Every four years, Progressive Jews from around the world would pilgrimage to Jerusalem to learn with and from each other and to forge personal connections with the holy land. Though framed as a conference, the experiences at CONNECTIONS transcend the usual workshops and networking, as it truly serves as medium for fostering a sense of belonging among participants to both Israel and the Jewish people.

In 1973, the World Union for Progressive Judaism (WUPJ), the global organization for which I serve as President, moved its headquarters from bustling Manhattan to historic Jerusalem. Less than 12 years later, we established Beit Shmuel-Mercaz Shimshon complex as our international headquarters in Jerusalem; the campus of which is shared with the Israel Movement for Reform and Progressive Judaism (IMPJ) and the Hebrew Union College – Jerusalem Institute of Religion (HUC-JIR). This was, of course, intended as a statement, that Progressive Jews root themselves in the center of the Jewish world.

To me, Jerusalem represents the true essence of Progressive Judaism. Just as Jerusalem is at once a link to our past and a conduit to our vibrant economic and cultural future, Judaism must use its vast inheritance, our rich history, to propel Judaism ever forward. As a movement, we must root ourselves in Jerusalem in order to become a unified movement for inclusion, equality and unfettered progress that can really impact change.

By hosting our biennial conference, CONNECTIONS, in Jerusalem every four years, we reaffirm this statement that we made over four decades ago: That Jerusalem is unifying for all Jews and that the “City of Gold” is the epicenter of the Jewish World both symbolically and spiritually – an epicenter that embodies our anxieties, our commitments and our hopes for the Jewish future.

It is specifically in Jerusalem that we bring together Reform Jews from all over the world to assert together, in a magnified voice, the right of Jews to practice Progressive Judaism wherever they choose to live.

This year we are bringing together over 450 lay leaders, rabbis, students and congregants from Progressive, Reform, and Liberal communities from 30 countries. And, for the first time ever, a quarter of those delegates will be “home grown,” proud Israelis with wisdom, experience and inspiration to spare.

Our conference will mark the first time Progressive rabbinic students from all Reform rabbinic training institutions, including the major Progressive seminaries in North America, Germany, Israel, the FSU and the United Kingdom, will gather to learn together. This reflects our strong belief that Judaism will become even more global in the 21st century, requiring 21st century rabbis and leaders to actively engage with the rapid-fire changes of our world.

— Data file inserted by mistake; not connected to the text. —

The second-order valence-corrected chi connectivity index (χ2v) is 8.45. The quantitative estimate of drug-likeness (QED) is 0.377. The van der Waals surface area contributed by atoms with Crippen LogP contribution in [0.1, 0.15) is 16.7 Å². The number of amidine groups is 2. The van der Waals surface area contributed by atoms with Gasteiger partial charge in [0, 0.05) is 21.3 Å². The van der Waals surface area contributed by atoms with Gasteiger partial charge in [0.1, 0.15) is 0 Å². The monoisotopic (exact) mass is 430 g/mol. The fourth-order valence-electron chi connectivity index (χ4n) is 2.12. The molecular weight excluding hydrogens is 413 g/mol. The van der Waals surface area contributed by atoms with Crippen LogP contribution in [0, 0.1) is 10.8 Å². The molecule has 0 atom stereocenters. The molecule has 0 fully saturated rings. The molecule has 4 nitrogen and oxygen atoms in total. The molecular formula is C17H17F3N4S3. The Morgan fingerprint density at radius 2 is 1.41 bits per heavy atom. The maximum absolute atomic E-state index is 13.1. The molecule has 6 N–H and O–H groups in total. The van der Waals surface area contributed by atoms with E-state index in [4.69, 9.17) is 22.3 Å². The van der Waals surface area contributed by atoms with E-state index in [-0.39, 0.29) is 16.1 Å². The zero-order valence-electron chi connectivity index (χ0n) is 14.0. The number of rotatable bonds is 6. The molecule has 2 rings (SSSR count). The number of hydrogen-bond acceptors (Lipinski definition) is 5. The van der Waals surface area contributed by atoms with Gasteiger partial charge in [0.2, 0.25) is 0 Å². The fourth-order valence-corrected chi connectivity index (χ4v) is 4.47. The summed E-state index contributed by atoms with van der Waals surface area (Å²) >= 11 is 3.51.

And what will we DO at our conference?  Celebrate new milestones and make new statements, of course.  To open the conference, the leadership of Temple Beth Solomon of the Deaf in Southern California will present a 500-year-old Torah scroll, a European treasure dating back to the 1500s that survived the Holocaust and has resided in their synagogue for the last several decades, to the leadership of Kehillat Sheket, the only Deaf congregation in the city of Minsk in the Republic of Belarus.

The study of Torah is central to all of our congregations, and the acquisition of a Torah scroll is a time for great celebration.  This ceremony in Jerusalem is intended as a physical demonstration of Jewish continuity, as we are sending this Torah “home” to be used and cherished by an active congregation, as a well as a statement that no one group of Jews ‘owns’ Torah.  For that matter, no one group of Jews owns prayer or our holy places either.

Indeed, both of our unifying forces, the Torah and Jerusalem, belong to us all.  No one group has the right to decide upon the “authenticity” of other Jews and ban them from areas in our holiest of cities, and every group has the responsibility to advance Jewish unity and the accessibility of Jerusalem to all.

It is the Reform Movement’s mandate to connect all Jews with our rich tradition, and we must remain vigilant in this endeavor, doing everything in our power to drive home the centrality of Torah, especially in light of the large numbers of young Jews who are disengaging rapidly.

The presence of almost 100 young adults under the age of 30 at our conference demonstrates our commitment to shape the future of our movement and of Judaism itself with Jews of all ages, levels of ability and religious origin. We recognize the role that the next generation must play in order to keep Judaism vibrant and relevant. We cherish their participation and leadership.

It is fortuitous — and also quite fitting — that the World Union’s 90th anniversary coincides with celebrations for Jerusalem’s Jubilee year. Throughout our history, Jerusalem has evolved and Progressive Judaism has found brilliant ways to innovate at every turn. The milestones that we have achieved to date, those that we plan to mark with great fanfare during our conference as well as those that lie ahead, speak to the strength, vision and staying power of our global movement.

Rabbi Daniel H. Freelander is the President of the World Union for Progressive Judaism (WUPJ), the international umbrella organization of the Reform, Liberal, Progressive and Reconstructionist movements. The WUPJ represents 2 million Jews and 1,200 synagogues in 40 countries around the globe.  The organization will be hosting the 38th annual CONNECTIONS conference in Jerusalem from May 17-20: www.wupjconnections.org.